Dead I Well May Be (Michael Forsythe #1)
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Dead I Well May Be (Dead Trilogy #1)

3.99 of 5 stars 3.99  ·  rating details  ·  1,291 ratings  ·  156 reviews
This Irish bad-boy thriller, set in the hardest streets of New York City, brims with graphic violence, greed, and sexual betrayal. Michael Forsythe, escaping the Troubles in Belfast, Northern Ireland, is strong and fearless and clever, just the fellow to be tapped by Darkey, a New York crime boss, to join his gang of thugs fighting for their turf. Michael soon becomes Dark...more
Published July 1st 2007 by Blackstone Audiobooks (first published 2003)
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Feb 28, 2008 Ryan rated it 4 of 5 stars  ·  review of another edition
Recommends it for: adults
Holy crap. I picked this up because it's Irish, mostly. Only a few discs into the story it's a pretty fun listen. It's written in first person, so listening to it is no different than your favorite Irish friend telling you a story. With A LOT of f-bombs in it. To give you an guy (Scotchy) was giving the main character (Mike) a hard time over the phone. The main character goes silent for quite a while as Sotchy bellows into the phone. Scotchy finally wises up to the silent treatment a...more
Karen O2
Its actually pretty ridiculous. I had to get this book from the United Kingdom on And of course had to pay shipping. Why not get it from Audible? Well, I prefer to read my books not listen to disembodied voices in my head.

All right, moan over, back to the book:

Quite simply one of the best novels I have ever read. I didn't say one of the best crime novels. I said one of the best novels. The basic plot description is this: the story of a young Irish immigrant in the violent New Yor...more
I wasn't expecting much from this book, since the plot summary doesn't do it much justice. Neither the thriller/crime category applied to it. It's much more than that. Can I call it an existential thriller? A study in desperate crime maybe?
Here's a fine young man caught in desperate situations he can't escape, all the way since his childhood. Here the universe will not even raise its eyebrow to help him, nothing like the helpful conspiring universe of Coehlo's wishful fuckery. He's fighting wit...more
Veydh Gooljar
A vengeful-based story, starting off with the Irish protagonist, Michael Forsythe being jobless and borderlining poverty was offered a job to work in New York. This story was based in the 80s/90s in Harlem when it was abundant with crime (thus being a crime-based story). Narration was in first person.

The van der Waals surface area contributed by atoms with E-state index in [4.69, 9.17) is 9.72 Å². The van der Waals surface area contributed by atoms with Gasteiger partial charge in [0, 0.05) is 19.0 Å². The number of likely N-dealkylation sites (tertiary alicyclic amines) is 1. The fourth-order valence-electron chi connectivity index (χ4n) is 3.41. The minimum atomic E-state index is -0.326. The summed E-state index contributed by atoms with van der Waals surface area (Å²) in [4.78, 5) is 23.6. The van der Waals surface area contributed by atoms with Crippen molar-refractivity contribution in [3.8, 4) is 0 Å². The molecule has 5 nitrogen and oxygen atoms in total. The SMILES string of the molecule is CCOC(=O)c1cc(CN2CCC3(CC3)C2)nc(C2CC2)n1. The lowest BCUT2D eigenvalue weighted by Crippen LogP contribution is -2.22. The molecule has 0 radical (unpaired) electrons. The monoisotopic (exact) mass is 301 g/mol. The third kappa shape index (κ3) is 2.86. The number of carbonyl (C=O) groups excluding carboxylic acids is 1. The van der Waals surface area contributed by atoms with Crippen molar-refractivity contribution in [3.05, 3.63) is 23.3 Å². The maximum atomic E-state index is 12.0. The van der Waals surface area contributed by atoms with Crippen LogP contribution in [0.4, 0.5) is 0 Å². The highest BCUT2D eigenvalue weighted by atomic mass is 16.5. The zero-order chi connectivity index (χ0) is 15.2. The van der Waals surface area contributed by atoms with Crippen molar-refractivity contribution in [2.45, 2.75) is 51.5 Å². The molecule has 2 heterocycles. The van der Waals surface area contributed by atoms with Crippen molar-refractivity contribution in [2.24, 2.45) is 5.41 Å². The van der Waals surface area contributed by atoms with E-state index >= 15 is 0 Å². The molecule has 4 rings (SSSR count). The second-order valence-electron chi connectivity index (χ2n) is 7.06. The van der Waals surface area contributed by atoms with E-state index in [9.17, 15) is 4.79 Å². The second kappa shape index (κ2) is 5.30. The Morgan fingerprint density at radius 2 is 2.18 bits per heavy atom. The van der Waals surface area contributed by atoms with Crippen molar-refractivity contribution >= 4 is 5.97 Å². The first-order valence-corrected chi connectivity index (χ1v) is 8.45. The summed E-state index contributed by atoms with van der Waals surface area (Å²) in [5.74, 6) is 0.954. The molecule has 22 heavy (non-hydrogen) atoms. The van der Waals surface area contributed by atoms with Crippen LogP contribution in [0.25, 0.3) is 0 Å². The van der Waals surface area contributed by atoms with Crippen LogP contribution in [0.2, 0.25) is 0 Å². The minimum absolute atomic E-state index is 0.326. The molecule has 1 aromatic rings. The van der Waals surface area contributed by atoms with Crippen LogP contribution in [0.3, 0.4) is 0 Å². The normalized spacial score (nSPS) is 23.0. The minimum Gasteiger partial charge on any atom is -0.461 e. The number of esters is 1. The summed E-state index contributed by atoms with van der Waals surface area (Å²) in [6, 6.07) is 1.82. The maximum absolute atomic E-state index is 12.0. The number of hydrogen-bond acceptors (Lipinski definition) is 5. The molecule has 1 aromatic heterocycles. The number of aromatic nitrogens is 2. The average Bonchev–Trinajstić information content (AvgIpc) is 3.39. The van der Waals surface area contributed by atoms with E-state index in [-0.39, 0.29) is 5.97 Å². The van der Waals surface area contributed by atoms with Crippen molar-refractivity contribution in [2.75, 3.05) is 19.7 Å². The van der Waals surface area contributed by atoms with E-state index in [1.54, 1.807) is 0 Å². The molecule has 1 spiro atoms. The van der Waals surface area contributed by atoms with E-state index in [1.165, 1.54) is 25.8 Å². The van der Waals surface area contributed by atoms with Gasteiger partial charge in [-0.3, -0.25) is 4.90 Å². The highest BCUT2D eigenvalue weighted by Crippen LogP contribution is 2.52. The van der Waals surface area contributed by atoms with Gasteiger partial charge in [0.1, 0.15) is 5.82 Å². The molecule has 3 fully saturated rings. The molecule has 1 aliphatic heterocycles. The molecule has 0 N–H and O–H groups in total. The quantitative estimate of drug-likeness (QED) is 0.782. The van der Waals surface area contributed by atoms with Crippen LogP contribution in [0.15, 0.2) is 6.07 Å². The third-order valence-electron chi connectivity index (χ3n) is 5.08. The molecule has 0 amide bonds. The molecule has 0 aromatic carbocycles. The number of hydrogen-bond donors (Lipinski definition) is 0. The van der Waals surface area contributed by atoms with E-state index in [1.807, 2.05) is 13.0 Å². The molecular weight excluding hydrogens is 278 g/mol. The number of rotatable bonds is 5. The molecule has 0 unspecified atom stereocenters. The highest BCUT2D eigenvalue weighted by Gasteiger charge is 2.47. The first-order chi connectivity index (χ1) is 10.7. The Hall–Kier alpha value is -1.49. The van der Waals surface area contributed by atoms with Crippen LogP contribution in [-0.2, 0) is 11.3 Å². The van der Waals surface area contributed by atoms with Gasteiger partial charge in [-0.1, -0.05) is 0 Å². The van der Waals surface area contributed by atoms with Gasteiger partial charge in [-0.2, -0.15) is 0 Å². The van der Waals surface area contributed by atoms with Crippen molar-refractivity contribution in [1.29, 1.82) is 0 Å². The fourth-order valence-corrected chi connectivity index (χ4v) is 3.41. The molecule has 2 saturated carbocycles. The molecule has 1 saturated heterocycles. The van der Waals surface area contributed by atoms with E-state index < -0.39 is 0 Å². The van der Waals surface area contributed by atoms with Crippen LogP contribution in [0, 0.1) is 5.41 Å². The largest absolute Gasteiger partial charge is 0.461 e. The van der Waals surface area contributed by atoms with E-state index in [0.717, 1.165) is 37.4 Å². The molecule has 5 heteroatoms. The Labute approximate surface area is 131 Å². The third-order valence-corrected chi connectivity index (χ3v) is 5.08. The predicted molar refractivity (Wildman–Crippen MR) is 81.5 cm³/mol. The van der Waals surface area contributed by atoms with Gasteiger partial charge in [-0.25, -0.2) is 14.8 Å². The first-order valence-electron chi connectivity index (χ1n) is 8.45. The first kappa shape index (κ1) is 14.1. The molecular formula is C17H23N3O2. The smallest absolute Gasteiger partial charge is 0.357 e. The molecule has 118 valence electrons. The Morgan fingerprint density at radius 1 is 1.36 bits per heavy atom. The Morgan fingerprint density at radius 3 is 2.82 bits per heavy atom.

As this book was in first person and the story was that of crime and vengeance, to me, the book's foremost quality was being thrilling. Following a character who had some street sense and was mixed...more
Rob Kitchin
Dead I May Well Be is a confident, bold and assured debut novel of great depth and storytelling. Forsythe is a complex and well-drawn character and the rest of the cast are more than mere extras. The writing is sharp and dark, the plot is rich and thick with political and philosophical insight, as well as violence and pathos, and the story zips along at a cracking pace. McKinty does a good job of capturing the sights and sounds of pre-Giuliani New York City, and the personal relations within and...more
DEAD I WELL MAY BE (Suspense-NY/Mexico-Cont) – G+
Adrian McKinty – 2nd book
Pocket Books, 2004 – Paperback
Michael Forsythe, a 19-year old illegal immigrant from Belfast, is an enforcer for a New York Crime boss. After being betrayed by his employer, which lands him in a Mexican prison, he returns to New York determined for revenge.
*** This is a tough book for me to evaluate. It saddened me as the character of Michael is young and highly intelligent, yet seemingly unwilling to leave the violent li...more
A classic noir with mob connotations, ‘Dead I Well May Be’ introduces a hero with more heart than body parts (read the book, you’ll know what I mean). From Ireland to New York to the jungles of Mexico the blood runs think and fast as the protagonist seeks vengeance for his wrong doing. I liken this to the Sopranos (somewhat) in the earlier stages of the book with a hint of Hank Thompson (Charlie Huston’s creation) towards the end. A solid read for fans of mob related fiction, noir, and plain goo...more
Dark gritty crime novel that takes the reader from Belfast to New York City and then to Mexico. A very good read though a bit too long. Loved the narration on the audio by Gerard Doyle. His Irish accent really made the listen enjoyable.
Dark and funny, tough and confrontational, lyrical and even poetic in places, quintessentially Irish, DEAD I WELL MAY BE is the first in a series of books featuring Michael Forsythe, a young Irish man with a flair for danger, drinking, and fighting his way out of impossible situations.

McKinty writes in a style that's easy to associate with noir Irish writing, a sort of a stream of consciousness thing, that alternates between incredibly compelling and making the reader want to hide under the bed...more
A solid first novel and I look forward to reading more by Adrian McKinty.

I have a few small gripes with the book: some unnecessary foreshadowing that steps on the story being told in the present, a knack of letting a digression take over a scene, and the book is probably about 50 pages longer than its very simple story needs.